The world changed this past week. I took my dog out for a walk and the colors went crazy.
Even though it was 80 today, Autumn has arrived.
In this region of the world at this altitude, this means that even though it's 80 in the daytime, the second the sun slips behind the Rockies, it cools down quick.
What amazes me still is how quickly it happens. One week, you're running the air conditioner until 9 at night, and now there's no reason to turn it on at all, as by the time you get home it will have cooled off enough that you don't need it.
But with the change of the season also brings something of the blues to me.
My Dad died on October 25th many years ago -- he and Mom had just moved to Colorado from the Northwest, and the altitude was a factor (at least I think it was) to his heart problems, that resulted in his sudden death of a heart fibrullation at the all-too-young age of 58.
Julie & Her Dad, 1991
My Dad was Lutheran minister. Growing up, everyone who didn't know us well figured I was rebelling against him, since I did, in fact, rebel. But my Dad was my friend long before my Mom was, only because he'd been the wild child in his family growing up, and knew all too well that trying to make me into something I wasn't wouldn't work anyway.
He wrote poetry about his love for my Mom. He told me he loved me every day of my life, and his hugs were big bear hugs that only a man who adores his children could provide.
He had a very corny -- let's just call it dorky -- sense of humor, and nothing cracked him up like a good joke that involved it starting with a Priest, Rabbi & Lutheran Minister.
He played trumpet. He loved his Seattle Mariners, Seahawks and SuperSonics. I still hear my husband in the garage with the radio of a game on and think of Dad.
My Dad was good, kind, and the ultimate example of a person for me who recognized his flaws, yet rose above and made a point of helping those less fortunate. When I was young and we were poor, our house next door to the church was a stopping point for people in trouble. A family with no gas in their car would stop, and Mom would make sandwiches for all the kids and their folks, and Dad would go with the husband to help him fill up at the gas station. When someone stopped by looking for work, Dad helped them find a job.
When a drunk young man came looking for gas for his car, Dad got him to sit down for coffee before letting him go. Another time a young man on a motorcycle crashed his bike outside our kitchen window, and Dad and my brother rushed to help him. Months later, that man would come to our door with a cane, specifically to thank my Dad for helping save his life.
Dad also liked running interference with the Jehovah's Witnesses that would stop by on an occasional Saturday morning. He'd invite them in and involve them in long, drawn-out religious conversations knowing full well that they couldn't possibly convert him -- but he figured if they were in our house for a few hours, they wouldn't be out on the street finding other people to talk to. He was funny that way.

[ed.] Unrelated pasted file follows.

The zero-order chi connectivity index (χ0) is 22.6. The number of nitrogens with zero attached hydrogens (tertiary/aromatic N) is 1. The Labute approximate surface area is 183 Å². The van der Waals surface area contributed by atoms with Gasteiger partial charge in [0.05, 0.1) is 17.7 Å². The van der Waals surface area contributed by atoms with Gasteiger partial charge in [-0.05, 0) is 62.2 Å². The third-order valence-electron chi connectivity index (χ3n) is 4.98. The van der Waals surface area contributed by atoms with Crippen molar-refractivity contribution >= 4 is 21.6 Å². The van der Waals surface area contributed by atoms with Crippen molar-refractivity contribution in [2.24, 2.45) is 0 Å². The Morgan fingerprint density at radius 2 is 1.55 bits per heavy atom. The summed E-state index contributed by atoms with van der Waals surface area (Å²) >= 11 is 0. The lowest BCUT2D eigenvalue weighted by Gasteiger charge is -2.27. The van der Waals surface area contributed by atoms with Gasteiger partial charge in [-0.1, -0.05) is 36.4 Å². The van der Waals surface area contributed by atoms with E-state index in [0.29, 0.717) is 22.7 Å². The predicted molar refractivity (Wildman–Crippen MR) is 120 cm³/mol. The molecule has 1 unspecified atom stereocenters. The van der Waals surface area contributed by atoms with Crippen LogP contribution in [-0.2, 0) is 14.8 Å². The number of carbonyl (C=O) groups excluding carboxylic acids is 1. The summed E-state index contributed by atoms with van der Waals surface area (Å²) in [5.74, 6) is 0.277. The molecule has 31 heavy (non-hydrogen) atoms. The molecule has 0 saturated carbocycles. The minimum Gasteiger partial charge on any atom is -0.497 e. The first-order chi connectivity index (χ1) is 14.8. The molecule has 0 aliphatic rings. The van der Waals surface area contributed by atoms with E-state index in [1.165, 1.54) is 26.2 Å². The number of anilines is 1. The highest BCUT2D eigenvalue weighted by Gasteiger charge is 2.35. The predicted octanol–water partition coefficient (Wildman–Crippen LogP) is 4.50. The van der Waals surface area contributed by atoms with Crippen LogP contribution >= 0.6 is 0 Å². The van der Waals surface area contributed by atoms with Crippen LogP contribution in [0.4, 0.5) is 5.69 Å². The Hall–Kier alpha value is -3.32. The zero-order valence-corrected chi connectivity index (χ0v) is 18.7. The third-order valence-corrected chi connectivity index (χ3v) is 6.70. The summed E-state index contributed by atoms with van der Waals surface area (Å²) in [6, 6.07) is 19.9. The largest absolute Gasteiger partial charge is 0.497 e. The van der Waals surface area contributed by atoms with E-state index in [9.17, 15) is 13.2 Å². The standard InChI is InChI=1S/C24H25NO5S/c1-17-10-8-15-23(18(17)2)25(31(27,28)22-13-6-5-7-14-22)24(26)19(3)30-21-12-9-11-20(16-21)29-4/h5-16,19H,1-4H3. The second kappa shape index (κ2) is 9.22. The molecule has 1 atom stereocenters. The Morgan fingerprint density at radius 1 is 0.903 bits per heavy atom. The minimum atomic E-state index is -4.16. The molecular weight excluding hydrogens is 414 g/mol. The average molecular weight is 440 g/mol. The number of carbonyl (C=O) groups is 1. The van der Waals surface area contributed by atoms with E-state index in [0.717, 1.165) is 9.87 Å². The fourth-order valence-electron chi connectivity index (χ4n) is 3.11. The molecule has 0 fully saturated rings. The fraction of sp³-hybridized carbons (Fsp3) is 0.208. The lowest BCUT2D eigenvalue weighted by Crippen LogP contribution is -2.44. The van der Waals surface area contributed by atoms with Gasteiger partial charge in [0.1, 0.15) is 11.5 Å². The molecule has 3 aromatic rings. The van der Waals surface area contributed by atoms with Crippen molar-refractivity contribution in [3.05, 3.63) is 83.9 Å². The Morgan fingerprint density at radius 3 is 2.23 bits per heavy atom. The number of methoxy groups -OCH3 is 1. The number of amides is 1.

My Dad never had it easy. He was among the first latchkey children whose parents both had to work during the Great Depression, with parents who didn't show affection the way we do today. They had many nights of plain cabbage soup for supper. He worked hard until the day he died, and instilled a work ethic in us that remains to this day.
It was the first truly bad thing that had ever happened to me, and really at 25 I was probably overdue, but felt lucky up to that point. My Mom called me in Seattle, where I had just gotten home from an aerobics class, still sitting around in my early 1990s spandex, wondering what to do with the rest of that beautiful Sunday afternoon.
"I need you to be strong, Honey," Mom said. "But it looks like your Dad has had a heart attack. He's gone, Sweetheart."
It was the first time -- but not the last -- that I would realize that no matter how good you are, or think you are: bad things happen to all of us.
I dreamed about Dad last night. It was in the midst of being on the farm where I grew up, and I was sneaking outside to find my brother who smokes and see if I could bum a cigarette off of him for no particular reason. I was standing in my old back yard, when the bus from Denver that normally takes me to work showed up.
I love space and time warp dreams like that.
But in the midst of that dream stood my Dad -- in the driveway helping my husband and his family with something they had come over for.
His boundless love for us, and his decision to do things differently -- conscientious parenting -- made him a Dad that most kids only dream of.
But despite his loss, and the hole that comes with losing someone so loveable, he continues to live on in my dreams, and for that I am thankful.